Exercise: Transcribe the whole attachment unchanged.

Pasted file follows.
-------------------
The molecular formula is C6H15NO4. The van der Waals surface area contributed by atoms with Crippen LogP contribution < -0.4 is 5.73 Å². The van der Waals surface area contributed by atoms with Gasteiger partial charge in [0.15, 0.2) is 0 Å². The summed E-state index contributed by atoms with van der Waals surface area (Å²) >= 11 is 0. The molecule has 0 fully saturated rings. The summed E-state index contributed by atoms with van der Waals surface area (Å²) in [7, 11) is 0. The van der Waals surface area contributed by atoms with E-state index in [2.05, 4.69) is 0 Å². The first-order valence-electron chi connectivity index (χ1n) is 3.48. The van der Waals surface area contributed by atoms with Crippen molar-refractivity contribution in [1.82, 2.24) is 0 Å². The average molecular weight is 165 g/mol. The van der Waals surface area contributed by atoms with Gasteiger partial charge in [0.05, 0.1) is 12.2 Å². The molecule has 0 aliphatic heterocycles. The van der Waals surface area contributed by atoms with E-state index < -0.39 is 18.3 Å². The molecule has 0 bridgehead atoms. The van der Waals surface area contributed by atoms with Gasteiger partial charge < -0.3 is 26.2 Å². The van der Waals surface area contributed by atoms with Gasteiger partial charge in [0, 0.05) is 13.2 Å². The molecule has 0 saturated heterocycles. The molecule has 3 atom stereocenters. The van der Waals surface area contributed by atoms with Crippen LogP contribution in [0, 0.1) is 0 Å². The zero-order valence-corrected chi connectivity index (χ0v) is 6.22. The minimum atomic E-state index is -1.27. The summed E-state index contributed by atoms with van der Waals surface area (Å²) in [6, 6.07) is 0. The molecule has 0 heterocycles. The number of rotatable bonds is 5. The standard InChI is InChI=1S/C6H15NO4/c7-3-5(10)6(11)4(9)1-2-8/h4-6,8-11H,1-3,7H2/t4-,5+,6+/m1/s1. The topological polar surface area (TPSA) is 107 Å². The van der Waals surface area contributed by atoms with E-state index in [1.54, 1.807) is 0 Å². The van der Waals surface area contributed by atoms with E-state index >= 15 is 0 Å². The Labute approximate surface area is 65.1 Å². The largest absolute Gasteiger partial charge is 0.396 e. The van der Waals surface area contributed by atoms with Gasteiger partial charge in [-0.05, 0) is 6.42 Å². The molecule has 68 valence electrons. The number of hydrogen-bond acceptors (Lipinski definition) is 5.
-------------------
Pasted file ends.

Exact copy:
The molecular formula is C6H15NO4. The van der Waals surface area contributed by atoms with Crippen LogP contribution < -0.4 is 5.73 Å². The van der Waals surface area contributed by atoms with Gasteiger partial charge in [0.15, 0.2) is 0 Å². The summed E-state index contributed by atoms with van der Waals surface area (Å²) >= 11 is 0. The molecule has 0 fully saturated rings. The summed E-state index contributed by atoms with van der Waals surface area (Å²) in [7, 11) is 0. The van der Waals surface area contributed by atoms with E-state index in [2.05, 4.69) is 0 Å². The first-order valence-electron chi connectivity index (χ1n) is 3.48. The van der Waals surface area contributed by atoms with Crippen molar-refractivity contribution in [1.82, 2.24) is 0 Å². The average molecular weight is 165 g/mol. The van der Waals surface area contributed by atoms with Gasteiger partial charge in [0.05, 0.1) is 12.2 Å². The molecule has 0 aliphatic heterocycles. The van der Waals surface area contributed by atoms with E-state index < -0.39 is 18.3 Å². The molecule has 0 bridgehead atoms. The van der Waals surface area contributed by atoms with Gasteiger partial charge < -0.3 is 26.2 Å². The van der Waals surface area contributed by atoms with Gasteiger partial charge in [0, 0.05) is 13.2 Å². The molecule has 0 saturated heterocycles. The molecule has 3 atom stereocenters. The van der Waals surface area contributed by atoms with Crippen LogP contribution in [0, 0.1) is 0 Å². The zero-order valence-corrected chi connectivity index (χ0v) is 6.22. The minimum atomic E-state index is -1.27. The summed E-state index contributed by atoms with van der Waals surface area (Å²) in [6, 6.07) is 0. The molecule has 0 heterocycles. The number of rotatable bonds is 5. The standard InChI is InChI=1S/C6H15NO4/c7-3-5(10)6(11)4(9)1-2-8/h4-6,8-11H,1-3,7H2/t4-,5+,6+/m1/s1. The topological polar surface area (TPSA) is 107 Å². The van der Waals surface area contributed by atoms with E-state index in [1.54, 1.807) is 0 Å². The van der Waals surface area contributed by atoms with E-state index >= 15 is 0 Å². The Labute approximate surface area is 65.1 Å². The largest absolute Gasteiger partial charge is 0.396 e. The van der Waals surface area contributed by atoms with Gasteiger partial charge in [-0.05, 0) is 6.42 Å². The molecule has 68 valence electrons. The number of hydrogen-bond acceptors (Lipinski definition) is 5.